Buying in Bulk
"Total global domination." That was one new franchisee's response when I asked about his future plans. At the time, he hadn't even opened his first unit. In fact, I figured by his flippant answer that he'd never actually worked in a retail store. Yet this franchisee was on to something: The desire to "mint money" by becoming a multiunit franchisee is commonplace. Franchises are a lot like potato chips-it's hard to have just one.
Adrienne Davis, 46, a four-store owner in the Gymboree chain, is one franchisee who can't keep her hands out of the bag. As a former Gymboree teacher, she was well-qualified for growth within the children's activity franchise, and she learned she needed multiple units to make money.
I myself have seen the prosperity that comes from developing multiple stores. One couple who specialized in opening restaurants in backwater towns that the company-owned chains wouldn't touch had a Maserati, a Ferrari and a personal airplane to gain access to their small empire.
As Davis has found, synergy and economies of scale are the most compelling reasons for multiple store ownership. Stores owned by the same franchisee can share supplies and transfer inventory, and employees at one store can cover labor shortages at another. And when your stores are not too far apart, you can split the cost of local marketing materials. Eventually, with enough units, a franchisee can create an entire administrative infrastructure and delegate day-to-day operations to managers. Some franchisees have hundreds of units in their personal networks.
Fortunately for you, franchisors want to sell multiunit franchise licenses as much as franchisees want to buy them. It's particularly good news if you buy into a relatively new system. Early in the development of a franchise concept, franchisors are hungry for multiunit developers, because it's often difficult for the franchisor to distinguish itself in the eyes of franchise buyers. Prospective buyers read franchise directories like Entrepreneur's Franchise 500® to see what's hot. When a concept appears to be stagnant, they stay away.
On the other hand, if prospective franchisees see rapid growth, they assume they're missing out and investigate further. Franchisors know this and love to sell multiunit deals early on. That way, they benefit from the early growth and only have to train one franchisee to get numerous locations open. Plus, franchisees who can afford to develop multiple units have probably been successful in business elsewhere and need less ongoing assistance.
What It Takes
But do you fit the profile of a multiunit franchisee? According to Robert Nathan, who opened his first Mail Boxes Etc. store in 1985, "a multiunit developer has to be multifaceted as a businessperson. When we see a leader who's well-capitalized with a strong business sense and excitement about the business, we know we have a candidate we can grow with."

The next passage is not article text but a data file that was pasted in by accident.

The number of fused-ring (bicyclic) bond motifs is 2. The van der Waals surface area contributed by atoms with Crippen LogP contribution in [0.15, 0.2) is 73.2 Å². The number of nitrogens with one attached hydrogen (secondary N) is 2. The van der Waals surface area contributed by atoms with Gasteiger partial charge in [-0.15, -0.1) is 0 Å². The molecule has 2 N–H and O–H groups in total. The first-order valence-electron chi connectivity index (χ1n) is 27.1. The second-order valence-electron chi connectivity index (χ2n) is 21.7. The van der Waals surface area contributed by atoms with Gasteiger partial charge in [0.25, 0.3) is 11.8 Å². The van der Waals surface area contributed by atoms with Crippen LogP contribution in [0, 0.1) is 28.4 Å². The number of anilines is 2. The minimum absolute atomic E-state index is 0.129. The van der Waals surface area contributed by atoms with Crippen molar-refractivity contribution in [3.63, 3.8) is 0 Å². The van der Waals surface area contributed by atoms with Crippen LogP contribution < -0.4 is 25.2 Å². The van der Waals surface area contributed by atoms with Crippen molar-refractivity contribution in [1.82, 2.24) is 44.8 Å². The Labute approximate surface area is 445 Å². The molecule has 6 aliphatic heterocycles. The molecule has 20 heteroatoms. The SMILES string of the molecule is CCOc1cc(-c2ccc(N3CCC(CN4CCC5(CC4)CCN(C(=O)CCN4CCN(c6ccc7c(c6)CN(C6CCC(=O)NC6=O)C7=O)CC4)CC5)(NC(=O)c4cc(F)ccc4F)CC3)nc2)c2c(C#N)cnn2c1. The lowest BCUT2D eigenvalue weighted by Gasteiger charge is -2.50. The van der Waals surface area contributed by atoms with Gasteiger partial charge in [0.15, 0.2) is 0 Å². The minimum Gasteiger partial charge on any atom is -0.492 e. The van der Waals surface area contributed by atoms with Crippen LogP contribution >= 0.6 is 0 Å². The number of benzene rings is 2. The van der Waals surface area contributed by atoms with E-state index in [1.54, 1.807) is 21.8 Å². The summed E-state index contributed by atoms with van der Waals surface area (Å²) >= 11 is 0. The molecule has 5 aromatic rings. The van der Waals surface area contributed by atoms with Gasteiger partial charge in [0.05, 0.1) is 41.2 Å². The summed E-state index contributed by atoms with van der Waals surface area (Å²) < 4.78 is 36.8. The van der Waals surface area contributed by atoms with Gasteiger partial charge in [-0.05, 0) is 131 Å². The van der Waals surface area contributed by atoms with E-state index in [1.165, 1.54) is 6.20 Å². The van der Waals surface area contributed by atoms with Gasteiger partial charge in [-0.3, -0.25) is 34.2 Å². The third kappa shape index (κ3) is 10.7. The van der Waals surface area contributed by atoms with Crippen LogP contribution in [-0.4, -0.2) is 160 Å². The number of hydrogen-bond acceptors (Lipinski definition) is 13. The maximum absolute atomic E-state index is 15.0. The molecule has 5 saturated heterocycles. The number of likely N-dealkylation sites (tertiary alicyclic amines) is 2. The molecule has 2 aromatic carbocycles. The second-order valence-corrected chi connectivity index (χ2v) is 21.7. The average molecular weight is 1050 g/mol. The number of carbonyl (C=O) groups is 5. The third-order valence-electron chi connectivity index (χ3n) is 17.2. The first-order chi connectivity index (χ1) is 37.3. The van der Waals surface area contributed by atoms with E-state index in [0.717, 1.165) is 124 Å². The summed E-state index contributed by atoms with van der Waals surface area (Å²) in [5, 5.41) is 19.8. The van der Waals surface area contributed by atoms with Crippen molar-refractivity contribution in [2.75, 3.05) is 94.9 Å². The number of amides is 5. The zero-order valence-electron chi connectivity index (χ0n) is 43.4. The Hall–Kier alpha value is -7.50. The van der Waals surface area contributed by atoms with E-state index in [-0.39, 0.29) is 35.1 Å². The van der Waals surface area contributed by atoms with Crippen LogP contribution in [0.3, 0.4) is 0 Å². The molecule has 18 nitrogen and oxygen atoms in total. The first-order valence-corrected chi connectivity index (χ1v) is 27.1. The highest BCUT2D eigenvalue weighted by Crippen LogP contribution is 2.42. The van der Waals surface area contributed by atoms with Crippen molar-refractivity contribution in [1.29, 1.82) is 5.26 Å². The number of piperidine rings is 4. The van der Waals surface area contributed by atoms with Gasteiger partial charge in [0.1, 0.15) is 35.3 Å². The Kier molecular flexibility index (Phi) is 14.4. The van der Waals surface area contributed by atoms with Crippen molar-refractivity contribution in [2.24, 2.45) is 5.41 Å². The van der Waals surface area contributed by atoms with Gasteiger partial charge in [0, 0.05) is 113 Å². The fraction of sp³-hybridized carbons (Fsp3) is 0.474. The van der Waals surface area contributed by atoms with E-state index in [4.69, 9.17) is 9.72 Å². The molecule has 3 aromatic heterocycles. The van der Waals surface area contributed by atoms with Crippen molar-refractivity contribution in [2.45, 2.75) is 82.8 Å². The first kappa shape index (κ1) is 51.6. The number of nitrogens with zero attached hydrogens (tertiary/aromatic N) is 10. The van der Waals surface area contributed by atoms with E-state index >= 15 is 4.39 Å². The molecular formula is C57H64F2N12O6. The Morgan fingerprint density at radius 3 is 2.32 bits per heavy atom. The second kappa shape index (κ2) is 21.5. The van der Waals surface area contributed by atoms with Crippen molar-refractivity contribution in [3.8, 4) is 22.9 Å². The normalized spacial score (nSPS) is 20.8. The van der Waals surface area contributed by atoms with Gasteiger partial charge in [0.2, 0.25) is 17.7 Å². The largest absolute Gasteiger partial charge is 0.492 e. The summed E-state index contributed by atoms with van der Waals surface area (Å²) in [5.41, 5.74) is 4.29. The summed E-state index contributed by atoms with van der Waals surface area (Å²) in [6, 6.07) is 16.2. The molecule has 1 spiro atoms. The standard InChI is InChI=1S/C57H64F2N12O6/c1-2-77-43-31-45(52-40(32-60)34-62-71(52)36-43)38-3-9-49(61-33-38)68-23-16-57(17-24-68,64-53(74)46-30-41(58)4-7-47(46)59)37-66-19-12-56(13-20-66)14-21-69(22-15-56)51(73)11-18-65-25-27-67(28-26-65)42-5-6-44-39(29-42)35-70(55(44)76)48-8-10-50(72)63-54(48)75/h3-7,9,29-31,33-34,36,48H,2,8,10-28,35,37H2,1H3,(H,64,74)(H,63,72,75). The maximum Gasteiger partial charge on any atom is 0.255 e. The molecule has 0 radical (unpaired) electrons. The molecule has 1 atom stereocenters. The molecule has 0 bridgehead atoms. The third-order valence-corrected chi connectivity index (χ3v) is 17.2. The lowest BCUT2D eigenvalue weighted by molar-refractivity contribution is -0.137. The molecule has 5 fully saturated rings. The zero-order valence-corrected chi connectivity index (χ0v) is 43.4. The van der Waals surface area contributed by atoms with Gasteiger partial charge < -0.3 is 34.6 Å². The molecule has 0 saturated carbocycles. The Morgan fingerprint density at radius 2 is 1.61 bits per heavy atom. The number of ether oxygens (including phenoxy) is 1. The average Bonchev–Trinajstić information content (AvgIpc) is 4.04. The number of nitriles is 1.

Nathan knows what he's talking about-he's owned eight Mail Boxes Etc. locations, and his organization now provides support for 138 franchised locations in the chain. He has also signed an area development deal with haircutting franchise Sport Clips. Nathan attributes his multiunit success to having the proper mind-set...and the proper staff to delegate to. "The right person has to be willing to give up something, including power and money, to his staff," he says. "The successful multiunit franchisee cannot be a total control freak."
You also need the right kind of concept for multiunit development. "Look for a strong brand with an established marketing system," advises franchise attorney Pamela Mills of Baker & McKenzie in Chicago.
Are you a people person? If so, multiunit franchising may not be for you. The concepts that play to your strengths are typically those that don't work well with multiunit franchising, says Gayle Cannon, an attorney with Dallas-based Thompson & Knight LLP. (See "Will It Work?" below.)
As in any business endeavor, many earnest franchisees have negotiated development rights and then failed to produce the results they imagined. Typically, development deals require franchisees to develop on a schedule. If you don't open stores on time, the penalty can be a loss of any further development rights and a forfeiture of the territory you've already paid for.
To succeed as a multiunit franchisee, you must have a reasonable game plan. Determine whether you have adequate capital by researching when a store becomes profitable. Franchisors typically try to negotiate a rapid rollout of territories, but the last thing you need is to be pondering the deadline for store number three when the first two are still losing money as part of their start-up phase.
If you're looking at a younger chain, you may be able to negotiate an option or first right of refusal for additional units, so you won't part with a lot of cash before you learn whether you like being in that business.
And though it may sound paradoxical, a good multiunit franchisee is able to think small-not necessarily in terms of total global domination. Though your eyes may be on the multiunit prize, every multiunit developer I talk to has the same piece of advice: Take the time to ensure that each location can stand on its own.
- Restaurants with simple menus and centralized buying
- Shipping and packaging
- Automotive services
- Greeting cards
BAD CONCEPTS FOR MULTIUNIT
- Interior decorating
- Stained glass design
- Personal development
- Furniture repair
- Other businesses that rely on your artistic or personal involvement
Todd D. Maddocks is a franchise attorney, small-business consultant and founder of Franchisedecision.com.